A former New Zealand prime minister once laughed off emigration of his young compatriots to Australia as an IQ boost for both countries. But a brain drain is no joke. Few developing countries can afford it. It may be argued that China is one that can at this stage of its development because a population of more than 1.3 billion provides a bottomless pool of talent. So the fact that mainland China is the world's biggest source of immigrants may not be cause for alarm - yet. Moreover, the traffic is two-way, with many successful emigrants returning home to seize opportunities created by China's economic rise.
Simple figures, however, do not tell the whole story. Mainland China's first report on international migration, issued jointly by the Centre for China and Globalisation and Beijing Institute of Technology law school, is more revealing.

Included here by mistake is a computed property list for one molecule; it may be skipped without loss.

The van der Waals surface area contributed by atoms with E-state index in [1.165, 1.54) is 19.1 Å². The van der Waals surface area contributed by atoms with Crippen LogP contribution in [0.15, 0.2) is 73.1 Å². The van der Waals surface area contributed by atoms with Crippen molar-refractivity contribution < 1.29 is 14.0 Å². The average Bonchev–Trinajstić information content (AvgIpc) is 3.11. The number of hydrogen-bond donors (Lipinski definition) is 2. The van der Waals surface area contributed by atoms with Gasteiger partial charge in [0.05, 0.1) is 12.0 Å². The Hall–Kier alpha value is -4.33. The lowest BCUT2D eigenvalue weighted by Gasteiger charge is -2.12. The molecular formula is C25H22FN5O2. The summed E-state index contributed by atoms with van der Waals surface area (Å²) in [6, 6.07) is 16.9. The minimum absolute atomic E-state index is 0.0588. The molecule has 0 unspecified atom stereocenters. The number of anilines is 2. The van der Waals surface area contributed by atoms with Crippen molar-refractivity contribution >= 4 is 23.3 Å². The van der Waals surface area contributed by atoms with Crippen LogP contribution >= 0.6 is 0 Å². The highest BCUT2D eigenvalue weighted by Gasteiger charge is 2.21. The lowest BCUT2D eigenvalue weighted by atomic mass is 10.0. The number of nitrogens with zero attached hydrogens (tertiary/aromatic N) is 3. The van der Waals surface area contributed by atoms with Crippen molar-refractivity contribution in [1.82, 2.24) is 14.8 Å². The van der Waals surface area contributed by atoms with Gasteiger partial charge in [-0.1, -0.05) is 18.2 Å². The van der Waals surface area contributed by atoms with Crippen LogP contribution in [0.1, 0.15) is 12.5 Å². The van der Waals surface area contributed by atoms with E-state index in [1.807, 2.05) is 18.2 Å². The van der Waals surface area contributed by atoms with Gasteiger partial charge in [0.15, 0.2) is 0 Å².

More than 150,000 mainlanders obtained overseas citizenship last year, meaning they have made a new home, or an alternative one. The report says the rich and educated elites are becoming the main force in the latest round of emigration, and that many had left in search of a more democratic society, a cleaner environment and better educational opportunities. The main beneficiaries were the US (87,000), Canada and Australia (30,000 each) and New Zealand (6,000).
Li Xiaogang, a research director of the Shanghai Academy of Social Sciences, says the elite are leaving because China's social and political development has not kept up with the economic environment in which they achieved their success.
They are sending a message to China's leaders that seems reflected in promises by new Communist Party chief Xi Jinping to fight corruption, push reforms begun by late paramount leader Deng Xiaoping, uphold the rule of law and rein in abuses of power. The new wave of migration is a reminder that lifting hundreds of millions from poverty and creating a new middle class also raises expectations. If they are not met, these emigrants may never return.